Montevideo, Dec 5 (EFE).- Argentine Foreign Minister Santiago Cafiero on Monday at the first meeting of the Mercosur summit in Montevideo said that his country views “with concern” the emergence of a “unilateral” approach that “could lead to a rupture” of the South American block.
Cafiero, who spoke after his Uruguayan counterpart Francisco Bustillo, remarked that Buenos Aires is concerned about “certain unilateral attitudes oriented toward bilateral negotiations with third countries outside of bloc consensus.”
Alluding to the joint note sent to Uruguay last Wednesday by Argentina, Brazil and Paraguay with the warning that the partners will take “measures they judge to be necessary” to defend their stance, the Argentine minister said that the most relevant aspect of this situation is the potential loss of consensus among members of the bloc.
“We believe that despite the legal discussions, which will come at some point and in some place, what is lacking here is testimony to specific and reciprocal recognition of the political importance that the states belonging to Mercosur have placed and vested in the Treaty of Asuncion,”
He said that “bilateral approaches” are “not frightening,” given that they have not been lacking in the integration process pursued by the four South American countries to create Mercosur, adding however that these always have come about as “the fruit of consensus.”
“It’s the unilateralism of certain decisions that concerns us … We’re not observing an aspiration for the future convergence within the bloc, not at all. On the contrary, we’re viewing with concern that a road is being taken that seems to be unilateral and that very probably could lead to a rupture,” he emphasized, going on to note that Mercosur is “a key tool” in counteracting “the tendency toward the primarization” of economies.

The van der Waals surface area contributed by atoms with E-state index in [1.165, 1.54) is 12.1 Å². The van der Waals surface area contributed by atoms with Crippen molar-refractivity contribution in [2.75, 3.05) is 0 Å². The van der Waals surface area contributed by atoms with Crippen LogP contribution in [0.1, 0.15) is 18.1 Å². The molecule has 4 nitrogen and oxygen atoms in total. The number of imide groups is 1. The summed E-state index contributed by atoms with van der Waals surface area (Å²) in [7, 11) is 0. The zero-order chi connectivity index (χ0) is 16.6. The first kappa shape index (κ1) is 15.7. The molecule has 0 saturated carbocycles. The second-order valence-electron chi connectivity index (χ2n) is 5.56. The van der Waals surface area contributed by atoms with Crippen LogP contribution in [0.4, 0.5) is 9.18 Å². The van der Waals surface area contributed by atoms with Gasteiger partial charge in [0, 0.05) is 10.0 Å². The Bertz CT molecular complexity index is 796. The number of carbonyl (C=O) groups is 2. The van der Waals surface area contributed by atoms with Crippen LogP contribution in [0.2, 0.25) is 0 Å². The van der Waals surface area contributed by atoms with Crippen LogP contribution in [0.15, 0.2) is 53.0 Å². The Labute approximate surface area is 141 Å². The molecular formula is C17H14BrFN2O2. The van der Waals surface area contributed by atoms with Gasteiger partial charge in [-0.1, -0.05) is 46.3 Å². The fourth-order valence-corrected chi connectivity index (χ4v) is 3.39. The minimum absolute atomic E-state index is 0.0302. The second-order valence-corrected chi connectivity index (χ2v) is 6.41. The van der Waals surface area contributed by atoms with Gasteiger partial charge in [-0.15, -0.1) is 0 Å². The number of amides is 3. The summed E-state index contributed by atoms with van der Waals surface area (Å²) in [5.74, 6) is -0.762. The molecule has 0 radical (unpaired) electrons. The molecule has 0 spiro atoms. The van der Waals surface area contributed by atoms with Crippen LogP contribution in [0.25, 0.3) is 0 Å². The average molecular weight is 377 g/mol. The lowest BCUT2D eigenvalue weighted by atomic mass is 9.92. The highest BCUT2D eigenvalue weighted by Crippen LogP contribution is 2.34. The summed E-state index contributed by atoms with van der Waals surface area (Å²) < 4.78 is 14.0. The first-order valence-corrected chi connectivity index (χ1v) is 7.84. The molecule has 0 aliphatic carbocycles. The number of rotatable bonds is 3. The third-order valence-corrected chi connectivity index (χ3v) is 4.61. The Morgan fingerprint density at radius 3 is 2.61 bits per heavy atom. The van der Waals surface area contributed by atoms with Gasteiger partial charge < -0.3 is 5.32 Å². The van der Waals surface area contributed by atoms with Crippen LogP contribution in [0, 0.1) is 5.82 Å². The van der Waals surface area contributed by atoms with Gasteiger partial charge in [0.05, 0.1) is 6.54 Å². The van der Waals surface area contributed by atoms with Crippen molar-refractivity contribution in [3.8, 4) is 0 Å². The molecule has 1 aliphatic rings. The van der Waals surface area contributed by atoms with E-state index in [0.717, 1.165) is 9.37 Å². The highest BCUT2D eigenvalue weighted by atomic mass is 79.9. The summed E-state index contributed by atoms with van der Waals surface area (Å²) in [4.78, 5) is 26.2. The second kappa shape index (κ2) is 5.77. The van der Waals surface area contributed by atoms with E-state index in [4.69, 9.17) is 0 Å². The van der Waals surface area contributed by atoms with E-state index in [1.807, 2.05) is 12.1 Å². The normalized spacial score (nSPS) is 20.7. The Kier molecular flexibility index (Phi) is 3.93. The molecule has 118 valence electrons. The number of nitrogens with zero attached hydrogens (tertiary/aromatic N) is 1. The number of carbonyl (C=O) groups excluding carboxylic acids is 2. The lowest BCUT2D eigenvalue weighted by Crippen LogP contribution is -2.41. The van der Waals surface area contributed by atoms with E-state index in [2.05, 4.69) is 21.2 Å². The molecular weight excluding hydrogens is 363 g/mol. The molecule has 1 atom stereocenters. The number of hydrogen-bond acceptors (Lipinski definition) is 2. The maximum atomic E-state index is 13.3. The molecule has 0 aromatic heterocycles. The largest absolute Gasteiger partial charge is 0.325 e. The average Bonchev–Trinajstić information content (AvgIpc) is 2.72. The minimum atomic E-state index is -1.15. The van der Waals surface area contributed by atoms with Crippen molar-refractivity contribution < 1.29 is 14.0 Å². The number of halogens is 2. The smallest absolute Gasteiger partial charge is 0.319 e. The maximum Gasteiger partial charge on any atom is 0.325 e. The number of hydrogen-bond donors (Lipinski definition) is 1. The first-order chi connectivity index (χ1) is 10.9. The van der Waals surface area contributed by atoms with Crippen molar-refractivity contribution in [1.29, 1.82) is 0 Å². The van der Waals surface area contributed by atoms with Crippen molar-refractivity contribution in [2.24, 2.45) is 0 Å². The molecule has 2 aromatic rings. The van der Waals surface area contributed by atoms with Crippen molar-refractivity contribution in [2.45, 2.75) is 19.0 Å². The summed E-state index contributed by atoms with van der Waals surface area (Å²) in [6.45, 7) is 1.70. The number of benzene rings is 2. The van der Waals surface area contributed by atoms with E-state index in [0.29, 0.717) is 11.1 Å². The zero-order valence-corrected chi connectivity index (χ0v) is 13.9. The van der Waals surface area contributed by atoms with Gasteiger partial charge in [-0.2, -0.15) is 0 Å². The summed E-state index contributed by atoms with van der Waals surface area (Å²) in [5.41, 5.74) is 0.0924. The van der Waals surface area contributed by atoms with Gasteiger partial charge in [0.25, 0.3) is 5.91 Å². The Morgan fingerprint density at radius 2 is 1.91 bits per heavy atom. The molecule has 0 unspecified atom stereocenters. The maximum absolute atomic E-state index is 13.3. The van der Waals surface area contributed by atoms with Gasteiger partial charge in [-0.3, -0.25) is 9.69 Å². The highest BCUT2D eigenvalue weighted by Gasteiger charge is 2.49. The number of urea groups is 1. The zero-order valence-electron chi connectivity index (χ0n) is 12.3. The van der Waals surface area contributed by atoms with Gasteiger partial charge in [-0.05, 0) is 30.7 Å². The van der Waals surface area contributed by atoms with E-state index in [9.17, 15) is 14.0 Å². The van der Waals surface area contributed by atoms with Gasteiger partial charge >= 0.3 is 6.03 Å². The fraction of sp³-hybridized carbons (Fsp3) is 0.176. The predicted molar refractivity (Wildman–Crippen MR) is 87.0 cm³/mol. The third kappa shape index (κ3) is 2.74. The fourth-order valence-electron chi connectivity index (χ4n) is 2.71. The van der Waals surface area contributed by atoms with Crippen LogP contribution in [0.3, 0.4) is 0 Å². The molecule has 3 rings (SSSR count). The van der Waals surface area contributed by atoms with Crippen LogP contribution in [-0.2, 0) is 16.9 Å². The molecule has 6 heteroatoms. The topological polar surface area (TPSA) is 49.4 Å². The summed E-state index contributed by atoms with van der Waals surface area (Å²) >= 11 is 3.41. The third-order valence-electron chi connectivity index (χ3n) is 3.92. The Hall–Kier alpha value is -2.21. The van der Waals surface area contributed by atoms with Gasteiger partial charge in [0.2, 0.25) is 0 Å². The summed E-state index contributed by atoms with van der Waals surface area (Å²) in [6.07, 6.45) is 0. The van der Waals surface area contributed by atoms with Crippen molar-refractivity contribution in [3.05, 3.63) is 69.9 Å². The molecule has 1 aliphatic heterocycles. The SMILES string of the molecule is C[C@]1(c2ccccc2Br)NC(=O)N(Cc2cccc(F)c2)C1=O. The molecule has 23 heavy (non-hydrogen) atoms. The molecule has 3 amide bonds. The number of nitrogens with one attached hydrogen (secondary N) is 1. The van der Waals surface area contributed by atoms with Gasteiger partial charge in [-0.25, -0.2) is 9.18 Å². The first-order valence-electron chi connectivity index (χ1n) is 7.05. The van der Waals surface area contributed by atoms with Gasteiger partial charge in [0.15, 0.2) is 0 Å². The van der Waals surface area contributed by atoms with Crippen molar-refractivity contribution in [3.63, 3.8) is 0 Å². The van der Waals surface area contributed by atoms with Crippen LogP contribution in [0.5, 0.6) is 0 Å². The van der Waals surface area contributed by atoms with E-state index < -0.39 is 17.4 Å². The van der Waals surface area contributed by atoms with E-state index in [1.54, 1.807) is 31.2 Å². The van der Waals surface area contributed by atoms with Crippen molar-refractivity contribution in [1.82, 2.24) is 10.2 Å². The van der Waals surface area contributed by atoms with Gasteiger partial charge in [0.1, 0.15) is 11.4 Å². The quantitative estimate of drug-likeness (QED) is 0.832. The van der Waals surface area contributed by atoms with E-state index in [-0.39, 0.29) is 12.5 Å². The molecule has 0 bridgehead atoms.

The Argentine minister, who began his remarks by recognizing the work of Uruguay’s presidency pro tempore over the past six months in heading the bloc’s agenda within a “challenging” international environment, said he agreed with the focus placed on environmental issues.
Regarding the upcoming mandate of the bloc’s rotating presidency pro tempore being assumed by Argentine President Alberto Fernandez on Tuesday, Cafiero emphasized that Buenos Aires will continue “pushing forward with” the foreign agenda and will seek to “find solutions to the pending issues with the European Union,” with which Mercosur is negotiating an historic trade agreement.
“It should not be overlooked that the EU continues to move forward with the approval of the Green Pact and at every phase, far from moderating the scope of the rules, is making them more burdensome for the interests of countries exporting agricultural goods and other raw materials,” he said, adding that as a result Mercosur must “demand appropriate compensation.”
On Tuesday, the Uruguayan capital will host the summit of Mercosur heads of state, a conclave to be attended by the presidents of Argentina, Paraguay (Mario Abdo Benitez) and Uruguay (Luis Lacalle Pou).
Meanwhile, Brazilian Vice President Hamilton Mourao will represent his country’s president, Jair Bolsonaro, who will leave office on Jan. 1, 2023, after losing his reelection bid in the October election.
At the summit, Uruguay will hand over the Mercosur presidency pro tempore to Argentina, who will lead the bloc for the next six months.